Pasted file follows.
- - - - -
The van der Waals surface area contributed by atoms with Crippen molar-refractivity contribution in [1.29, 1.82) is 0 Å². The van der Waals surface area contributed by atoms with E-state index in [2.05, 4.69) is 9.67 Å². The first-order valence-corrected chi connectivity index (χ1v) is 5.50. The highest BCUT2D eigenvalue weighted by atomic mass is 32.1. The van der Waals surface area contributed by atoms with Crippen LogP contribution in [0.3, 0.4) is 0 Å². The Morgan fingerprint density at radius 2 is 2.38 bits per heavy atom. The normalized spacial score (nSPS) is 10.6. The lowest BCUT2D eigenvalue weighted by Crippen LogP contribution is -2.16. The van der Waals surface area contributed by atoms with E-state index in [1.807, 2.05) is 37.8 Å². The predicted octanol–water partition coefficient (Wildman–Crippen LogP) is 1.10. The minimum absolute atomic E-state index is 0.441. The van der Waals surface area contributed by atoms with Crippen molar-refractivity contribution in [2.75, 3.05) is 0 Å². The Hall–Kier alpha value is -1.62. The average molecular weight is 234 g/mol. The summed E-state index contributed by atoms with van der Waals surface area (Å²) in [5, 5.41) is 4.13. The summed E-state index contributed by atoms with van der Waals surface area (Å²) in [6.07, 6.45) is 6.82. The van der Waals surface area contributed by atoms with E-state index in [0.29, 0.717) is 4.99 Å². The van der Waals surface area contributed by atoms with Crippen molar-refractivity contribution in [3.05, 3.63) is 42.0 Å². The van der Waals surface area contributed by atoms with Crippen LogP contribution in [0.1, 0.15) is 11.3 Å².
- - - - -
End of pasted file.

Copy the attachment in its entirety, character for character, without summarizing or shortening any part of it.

The van der Waals surface area contributed by atoms with Crippen molar-refractivity contribution in [1.29, 1.82) is 0 Å². The van der Waals surface area contributed by atoms with E-state index in [2.05, 4.69) is 9.67 Å². The first-order valence-corrected chi connectivity index (χ1v) is 5.50. The highest BCUT2D eigenvalue weighted by atomic mass is 32.1. The van der Waals surface area contributed by atoms with Crippen LogP contribution in [0.3, 0.4) is 0 Å². The Morgan fingerprint density at radius 2 is 2.38 bits per heavy atom. The normalized spacial score (nSPS) is 10.6. The lowest BCUT2D eigenvalue weighted by Crippen LogP contribution is -2.16. The van der Waals surface area contributed by atoms with E-state index in [1.807, 2.05) is 37.8 Å². The predicted octanol–water partition coefficient (Wildman–Crippen LogP) is 1.10. The minimum absolute atomic E-state index is 0.441. The van der Waals surface area contributed by atoms with Crippen molar-refractivity contribution in [2.75, 3.05) is 0 Å². The Hall–Kier alpha value is -1.62. The average molecular weight is 234 g/mol. The summed E-state index contributed by atoms with van der Waals surface area (Å²) in [5, 5.41) is 4.13. The summed E-state index contributed by atoms with van der Waals surface area (Å²) in [6.07, 6.45) is 6.82. The van der Waals surface area contributed by atoms with E-state index in [0.29, 0.717) is 4.99 Å². The van der Waals surface area contributed by atoms with Crippen molar-refractivity contribution in [3.05, 3.63) is 42.0 Å². The van der Waals surface area contributed by atoms with Crippen LogP contribution in [0.1, 0.15) is 11.3 Å².